An informal alliance of farming and environmental groups has called on the Government to give specific protection to small and medium sized farms in its upcoming Agriculture Bill.
The coalition, which includes the Tenant Farmers’ Association, the Campaign to Protect Rural England (CPRE), Friends of the Earth, the Landworkers’ Alliance and Sustain, said having a range of farm sizes and types is vital for a thriving rural sector.
Research from CPRE shows 128,000 farms in England and Wales were lost between 1950 and 1980, and a further 21.3 per cent of farms closed in the decade between 2005 and 2015. Farms under 200 hectares suffered the worst decline.
England specifically has lost 48 per cent of its farms, more than any other EU country.
The alliance claims this loss of farm diversity threatens landscapes, rural jobs, cohesion and habitats.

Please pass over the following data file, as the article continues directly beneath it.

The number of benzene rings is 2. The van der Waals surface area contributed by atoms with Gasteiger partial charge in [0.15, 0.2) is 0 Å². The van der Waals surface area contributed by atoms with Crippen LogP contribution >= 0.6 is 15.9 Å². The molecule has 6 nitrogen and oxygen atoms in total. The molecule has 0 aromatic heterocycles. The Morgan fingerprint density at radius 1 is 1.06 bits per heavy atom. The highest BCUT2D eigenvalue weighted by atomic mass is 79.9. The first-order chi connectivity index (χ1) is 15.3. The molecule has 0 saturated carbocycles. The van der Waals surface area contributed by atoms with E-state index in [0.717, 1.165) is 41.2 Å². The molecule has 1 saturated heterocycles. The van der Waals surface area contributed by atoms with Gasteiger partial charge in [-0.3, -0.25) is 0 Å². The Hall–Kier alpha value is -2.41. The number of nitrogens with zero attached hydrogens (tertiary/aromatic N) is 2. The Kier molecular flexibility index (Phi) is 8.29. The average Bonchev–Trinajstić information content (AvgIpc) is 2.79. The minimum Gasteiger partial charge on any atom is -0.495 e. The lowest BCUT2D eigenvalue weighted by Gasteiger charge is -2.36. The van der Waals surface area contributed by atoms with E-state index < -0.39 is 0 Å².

Vicki Hird, farm campaign co-ordinator at Sustain, said: “With the future so uncertain, farms are an endangered species.
“As we exit the EU and start to make our own decisions about how to support farmers, the Government has a chance to end the unfettered rewards for large landowners and instead distribute payments more fairly across the farming system, giving small farmers the support they so desperately need.
“We all understand the principle of needing to help young people on to the housing ladder. The same principle applies with our farmers.”
While the coalition recognises farms need to expand or shrink over time, it hopes to challenge the ‘continued, harmful concentration’ of tenure and ownership across the industry.
As well as a more even redistribution of future support, the group is calling for accessible grants and low/no interest loans for small and medium sized farms, as well as affordable training, mentoring and advice.
TFA chief executive George Dunn said: “It is vital to have a structure within the farming industry which encourages progression.
“This means having small, medium and large farms and a well-functioning landlord tenant system underpinning occupation, investment and resilience.
“A key focus to achieve this must be to look at reform of the taxation system which underpins land ownership and occupation.”